The Stuff Dreams Are Made Of

I’ve just returned from the e10 (sounds like yes-sir), which is part of the international entrepreneurship week. In this unconference, the content of the talks was decided by the audience. In fact, anyone who wanted could come up and talk about anything that interested them for 10 minutes, including questions from the crowd.

The Fourth Quadrant

I want to thank everyone who went up to the stage and shared with us his or her idea. It takes tremendous amounts of courage (I failed to overcome my fear and sat quietly on the benches), especially if you aren’t a professional speaker. Here’s a breakdown of the population, in the familiar four quadrant style chart:

Types of entrepreneurs quadrants

  1. The Code Monkey, or The Employee, does what he’s told. He has worked for other people his entire life, and now is looking for something more. What stops the employee is fear: fear of failing, fear of loss of income, fear of the unknown. What I’ve seen it a lot, is people who are trying to break through the fear of freedom and responsibility. Worse than fear of failing, is the burden of making decisions and being responsible, in conditions of great uncertainty. In e10 I’ve seen those who try to move from here to the Scientist quadrant, they are studying entrepreneurship, reading blogs and books, but are not practicing it yet.
  2. The Scientist, or The Artist, has the idea. He tries to innovate and execute ideas in unconventional ways. The Scientist is the diamond in the rough. To e10 came those who are trying to build something new, to push their idea through to the market. They are trying to be The Rock Star.
  3. The Salesman, or The Consultant, has no idea, but can sell it like a truck. When he talks, you can believe water is more expensive than gold, and sand is more valuable than diamonds. But they can’t make gold and diamonds (or water and sand, for that matter). They can help you sell your idea, but they have none of their own.
  4. The Rock Star, or The Entrepreneur, is the golden boy of e10. He has the idea, and he can sell it in 10 minutes. He wants to change the world. He’s also very rare. Most of us can only aspire to be The Entrepreneur, but are not there yet. An interesting thing about them, though, is that on some of them you can still see the stretch marks. They were not born rock stars. They’ve worked hard to get there, and they’ve stretched themselves to do it. The effort is still evident, and that inspires me tremendously. It is possible to make your way across the board.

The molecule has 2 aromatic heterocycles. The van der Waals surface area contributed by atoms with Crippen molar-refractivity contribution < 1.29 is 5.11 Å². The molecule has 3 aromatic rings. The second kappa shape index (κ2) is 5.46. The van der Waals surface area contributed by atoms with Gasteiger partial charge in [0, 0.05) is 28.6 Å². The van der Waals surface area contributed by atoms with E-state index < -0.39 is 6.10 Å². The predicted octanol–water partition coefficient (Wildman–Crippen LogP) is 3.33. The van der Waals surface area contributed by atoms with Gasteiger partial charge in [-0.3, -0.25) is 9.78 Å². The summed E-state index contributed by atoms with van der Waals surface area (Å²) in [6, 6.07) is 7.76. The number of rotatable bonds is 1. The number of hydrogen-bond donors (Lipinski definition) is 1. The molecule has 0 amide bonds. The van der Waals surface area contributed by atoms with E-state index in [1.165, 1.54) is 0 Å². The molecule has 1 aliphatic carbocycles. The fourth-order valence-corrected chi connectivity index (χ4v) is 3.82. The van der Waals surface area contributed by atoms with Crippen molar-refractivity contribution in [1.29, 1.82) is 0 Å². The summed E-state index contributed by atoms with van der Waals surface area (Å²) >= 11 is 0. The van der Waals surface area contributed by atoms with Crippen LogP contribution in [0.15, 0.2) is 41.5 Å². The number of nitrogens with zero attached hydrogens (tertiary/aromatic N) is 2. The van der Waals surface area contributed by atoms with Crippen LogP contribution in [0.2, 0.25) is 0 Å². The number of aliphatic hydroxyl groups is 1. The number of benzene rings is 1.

What’s common to most people in e10 is that they are trying to raise their game, trying to move to a higher weight class. The only exception, I think, are the salesmen. Most of them just tried to sell you on why you really must have a salesman on your team, and here’s my business card.

But the rest are struggling to make a difference, to create, to push through, to become better than they are. They are trying to change the world, even if for now they only change themselves.

Brain Dump

I’ve compiled a quick overview of the subjects that were discussed today. Most of the notes are associative, and they represent what I’ve learned and how it connects to the world as I understand it. If you were at the conference, you may have experienced it differently. Feel free to leave a note in the comments.

e10notes_s

Notes from e10

Learning is a Process

Just over six months ago, I’ve started on this entrepreneurial road, and most of this time I’ve spent on moving from being the employee to being the scientist. This should have been easy for me, because I’ve spent the last six years pushing innovation as a researcher in BigCo. However, I quickly realized the differences between innovating within the framework of a BigCo and truly owning an idea, end to end. Five months ago, I couldn’t explaining my idea to myself, let alone to others. Four months ago, I felt that when I left the room after a meeting, everybody I’ve just met laughed at me behind my back. Three months ago, I started thinking of how I could leverage failure in my resume. My partner pushed me through. Last week we had a meeting with a VC, and for the first time ever, it didn’t suck.

Still very (very) far from Rock Star, it was clear we are making progress. Huge progress. Today, at e10, I found people where I was half a year ago, and where I hope to be in a few years. I saw how much I’ve learned in such a short period. I also saw how much I still have to go. It’s OK. Learning is a process. It’ll take time for you too, but you can learn it. Nobody is born a rock star.